Resiliency Funding Announced:
Community Development Block Grant – Disaster Recovery
A $50 million dollar grant program will provide funding for construction-ready flood control projects for many areas throughout the State. On November 3 a notice of funding was published, announcing that Community Development Block Grant – Disaster Recovery (CDBG-DR) funding from the U.S. Department of Housing and Urban Development (HUD) is available for projects or improvements that reduce storm surge or flood risk. The Office of Flood Hazard Risk Reduction Measures (FHRRM) will oversee the competitive application process and program.
This program is open to municipal as well as county governments within the following 9 counties: Atlantic, Bergen, Cape May, Essex, Hudson, Middlesex, Monmouth, Ocean and Union. Grant awards will vary based on the size and complexity of the projects. The FHRRM will determine the amount of the award based on set criteria to be used in evaluating the application and submitted materials.
Project types must address an impact caused by Superstorm Sandy, reduce flooding risk, improve flood resilience and meet an “unmet need”. The maximum award for a project will be $15 million. The full $50 million is an initial fund allocated to the grant program out of a total of $100 million approved for Flood Hazard Risk Reduction and Resiliency Measures. Additional information on this funding source is available in the New Jersey Action Plan, Amendment 7, for the Second Allocation of CDBG-DR.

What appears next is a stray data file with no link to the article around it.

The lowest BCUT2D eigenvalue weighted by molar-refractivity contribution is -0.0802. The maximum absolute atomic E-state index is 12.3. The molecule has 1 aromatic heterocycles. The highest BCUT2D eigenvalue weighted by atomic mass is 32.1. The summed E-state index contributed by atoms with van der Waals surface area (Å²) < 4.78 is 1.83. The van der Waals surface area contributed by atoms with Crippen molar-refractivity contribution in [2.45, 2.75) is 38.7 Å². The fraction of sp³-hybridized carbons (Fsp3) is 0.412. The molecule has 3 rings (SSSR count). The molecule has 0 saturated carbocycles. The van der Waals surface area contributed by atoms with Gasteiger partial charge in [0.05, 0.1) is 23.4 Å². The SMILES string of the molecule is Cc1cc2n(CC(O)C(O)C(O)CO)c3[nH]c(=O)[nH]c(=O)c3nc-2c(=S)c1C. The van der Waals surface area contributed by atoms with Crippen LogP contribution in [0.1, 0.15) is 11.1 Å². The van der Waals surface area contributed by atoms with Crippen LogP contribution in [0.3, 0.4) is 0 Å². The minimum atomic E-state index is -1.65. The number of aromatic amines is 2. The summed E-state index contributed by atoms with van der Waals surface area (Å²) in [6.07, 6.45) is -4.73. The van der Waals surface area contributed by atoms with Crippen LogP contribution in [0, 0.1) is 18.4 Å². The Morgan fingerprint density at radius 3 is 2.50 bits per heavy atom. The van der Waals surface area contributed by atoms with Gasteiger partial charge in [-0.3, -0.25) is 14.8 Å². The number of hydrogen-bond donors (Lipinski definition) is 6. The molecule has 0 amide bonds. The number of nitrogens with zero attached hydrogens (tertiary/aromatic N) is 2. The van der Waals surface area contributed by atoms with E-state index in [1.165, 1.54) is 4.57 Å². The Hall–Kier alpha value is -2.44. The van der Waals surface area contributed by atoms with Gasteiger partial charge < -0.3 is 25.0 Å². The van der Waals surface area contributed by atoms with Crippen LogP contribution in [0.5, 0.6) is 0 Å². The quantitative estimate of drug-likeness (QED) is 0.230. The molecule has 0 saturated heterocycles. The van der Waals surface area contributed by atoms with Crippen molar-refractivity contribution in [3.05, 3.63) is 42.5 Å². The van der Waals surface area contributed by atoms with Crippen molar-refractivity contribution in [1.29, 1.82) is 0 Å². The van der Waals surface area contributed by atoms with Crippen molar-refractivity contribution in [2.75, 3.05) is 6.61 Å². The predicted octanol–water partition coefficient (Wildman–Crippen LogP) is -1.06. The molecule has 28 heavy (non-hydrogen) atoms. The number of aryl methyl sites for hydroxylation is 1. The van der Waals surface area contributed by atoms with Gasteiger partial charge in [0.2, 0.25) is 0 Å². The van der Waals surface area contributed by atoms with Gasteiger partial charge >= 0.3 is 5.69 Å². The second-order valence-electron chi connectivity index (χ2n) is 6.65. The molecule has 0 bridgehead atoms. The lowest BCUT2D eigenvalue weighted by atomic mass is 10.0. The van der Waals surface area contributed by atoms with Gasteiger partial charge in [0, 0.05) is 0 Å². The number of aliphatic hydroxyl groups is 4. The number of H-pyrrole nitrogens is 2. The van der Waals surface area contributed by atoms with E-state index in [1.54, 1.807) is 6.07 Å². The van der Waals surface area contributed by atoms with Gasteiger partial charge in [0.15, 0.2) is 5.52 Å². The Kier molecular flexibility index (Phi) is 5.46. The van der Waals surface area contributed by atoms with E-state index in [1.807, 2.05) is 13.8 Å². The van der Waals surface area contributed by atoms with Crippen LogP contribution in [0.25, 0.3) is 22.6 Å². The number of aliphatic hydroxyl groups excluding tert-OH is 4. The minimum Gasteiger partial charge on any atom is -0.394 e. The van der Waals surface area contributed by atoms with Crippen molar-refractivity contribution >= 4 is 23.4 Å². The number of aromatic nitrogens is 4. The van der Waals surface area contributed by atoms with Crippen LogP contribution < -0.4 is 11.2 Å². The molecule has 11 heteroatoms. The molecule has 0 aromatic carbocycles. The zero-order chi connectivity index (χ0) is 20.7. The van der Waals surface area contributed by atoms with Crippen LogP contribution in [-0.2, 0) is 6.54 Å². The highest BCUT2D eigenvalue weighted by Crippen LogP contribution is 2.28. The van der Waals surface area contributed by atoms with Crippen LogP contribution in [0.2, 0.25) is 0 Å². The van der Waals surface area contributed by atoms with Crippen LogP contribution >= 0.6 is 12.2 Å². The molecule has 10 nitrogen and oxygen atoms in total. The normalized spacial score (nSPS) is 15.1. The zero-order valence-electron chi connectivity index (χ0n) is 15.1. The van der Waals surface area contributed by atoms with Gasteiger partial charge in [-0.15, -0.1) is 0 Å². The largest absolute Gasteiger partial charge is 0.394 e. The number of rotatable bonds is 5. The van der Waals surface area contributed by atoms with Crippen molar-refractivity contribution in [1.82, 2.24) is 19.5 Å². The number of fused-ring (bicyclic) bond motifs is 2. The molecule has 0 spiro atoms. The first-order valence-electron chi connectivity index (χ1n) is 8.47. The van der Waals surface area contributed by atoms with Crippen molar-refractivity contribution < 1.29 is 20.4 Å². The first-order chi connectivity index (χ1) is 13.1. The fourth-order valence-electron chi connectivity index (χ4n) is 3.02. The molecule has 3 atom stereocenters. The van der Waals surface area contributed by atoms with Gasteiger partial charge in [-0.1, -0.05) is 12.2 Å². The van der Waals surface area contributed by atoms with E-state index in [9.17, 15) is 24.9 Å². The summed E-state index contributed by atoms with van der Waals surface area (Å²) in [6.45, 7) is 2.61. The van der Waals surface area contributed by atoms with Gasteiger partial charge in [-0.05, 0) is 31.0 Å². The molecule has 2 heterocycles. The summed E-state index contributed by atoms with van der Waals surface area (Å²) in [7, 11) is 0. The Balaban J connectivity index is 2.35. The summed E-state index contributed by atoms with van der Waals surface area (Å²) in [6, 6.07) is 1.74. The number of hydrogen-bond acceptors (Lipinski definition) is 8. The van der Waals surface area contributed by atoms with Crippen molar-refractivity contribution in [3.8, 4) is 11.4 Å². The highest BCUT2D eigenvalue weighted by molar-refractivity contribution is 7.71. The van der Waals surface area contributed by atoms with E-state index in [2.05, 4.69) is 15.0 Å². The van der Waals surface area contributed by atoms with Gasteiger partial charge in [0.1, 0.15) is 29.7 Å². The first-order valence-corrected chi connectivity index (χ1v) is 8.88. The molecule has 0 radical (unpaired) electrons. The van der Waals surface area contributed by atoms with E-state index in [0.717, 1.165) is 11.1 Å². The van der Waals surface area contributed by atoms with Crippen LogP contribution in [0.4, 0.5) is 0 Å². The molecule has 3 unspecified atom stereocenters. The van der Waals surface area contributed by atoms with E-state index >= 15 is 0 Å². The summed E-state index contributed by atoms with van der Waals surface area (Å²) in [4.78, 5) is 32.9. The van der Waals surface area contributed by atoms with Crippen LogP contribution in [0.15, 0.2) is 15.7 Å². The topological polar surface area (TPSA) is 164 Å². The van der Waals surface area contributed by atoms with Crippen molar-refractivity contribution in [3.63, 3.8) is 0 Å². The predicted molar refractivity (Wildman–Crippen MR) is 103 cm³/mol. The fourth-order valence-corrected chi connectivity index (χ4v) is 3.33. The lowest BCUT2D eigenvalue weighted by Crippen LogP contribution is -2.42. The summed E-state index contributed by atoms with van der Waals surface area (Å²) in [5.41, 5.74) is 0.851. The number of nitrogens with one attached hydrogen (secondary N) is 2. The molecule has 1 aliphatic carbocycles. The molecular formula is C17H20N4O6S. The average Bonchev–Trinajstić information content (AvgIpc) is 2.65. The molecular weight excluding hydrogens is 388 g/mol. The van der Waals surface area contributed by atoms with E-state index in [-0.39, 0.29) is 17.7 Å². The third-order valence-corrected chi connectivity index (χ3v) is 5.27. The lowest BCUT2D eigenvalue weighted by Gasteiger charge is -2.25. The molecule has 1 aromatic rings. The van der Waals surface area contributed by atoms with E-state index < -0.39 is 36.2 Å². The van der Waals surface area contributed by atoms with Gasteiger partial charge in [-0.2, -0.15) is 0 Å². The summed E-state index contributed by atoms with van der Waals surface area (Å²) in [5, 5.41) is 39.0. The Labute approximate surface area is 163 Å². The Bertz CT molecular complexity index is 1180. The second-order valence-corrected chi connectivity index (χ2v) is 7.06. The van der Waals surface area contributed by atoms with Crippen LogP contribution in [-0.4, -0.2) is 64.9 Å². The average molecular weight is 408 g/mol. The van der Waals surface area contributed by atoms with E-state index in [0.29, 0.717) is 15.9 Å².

Eligible construction ready flood hazard risk reduction and resiliency project types include coastal lake projects that reduce flood risk (surge reduction, increased discharge); flood risk reduction infrastructure projects (levees, tide gates, flood barriers); stormwater management projects (pump station, capacity increase, storage areas); and beneficial use of dredge materials.
In addition to location as well as being ready for construction, several additional factors will determine an applicant’s eligibility. The project must show impact caused by the Superstorm, the proposed risk reduction and resiliency measures, need for funding, as well as cost effectiveness and benefit. Because FHRRM is required to meet an overall funding goal of 25 percent low and moderate income, area benefit for this community development block grant preference may be given to areas of low and moderate income in accordance with HUD's National Objectives.
Finally, applicants must demonstrate the capacity to manage and oversee the project construction including the financial management of all project costs. Project costs incurred will be reimbursed through the FHRRM.
For the second allocation of CDBG-DR funds, the proposed project area must present a high vulnerability or risk to storm surge or flooding, as developed by a science-based analysis; must result in storm surge or flood risk reduction through infrastructure construction, installation or repair; must be analyzed using a robust benefit-cost analysis, which will consider the benefit of the project, including consideration of environmental impacts, public health and safety impacts, social impacts, environmental impacts and population data; and must meet minimum resilience performance standards.
Inquiries were due by November 21, 2014; Inquiries and responses will be posted on the following website: www.nj.gov/dep/foodhazard/grants.htm. Applications for the first round of funding must be submitted to FHRRM on or before December 5, 2014.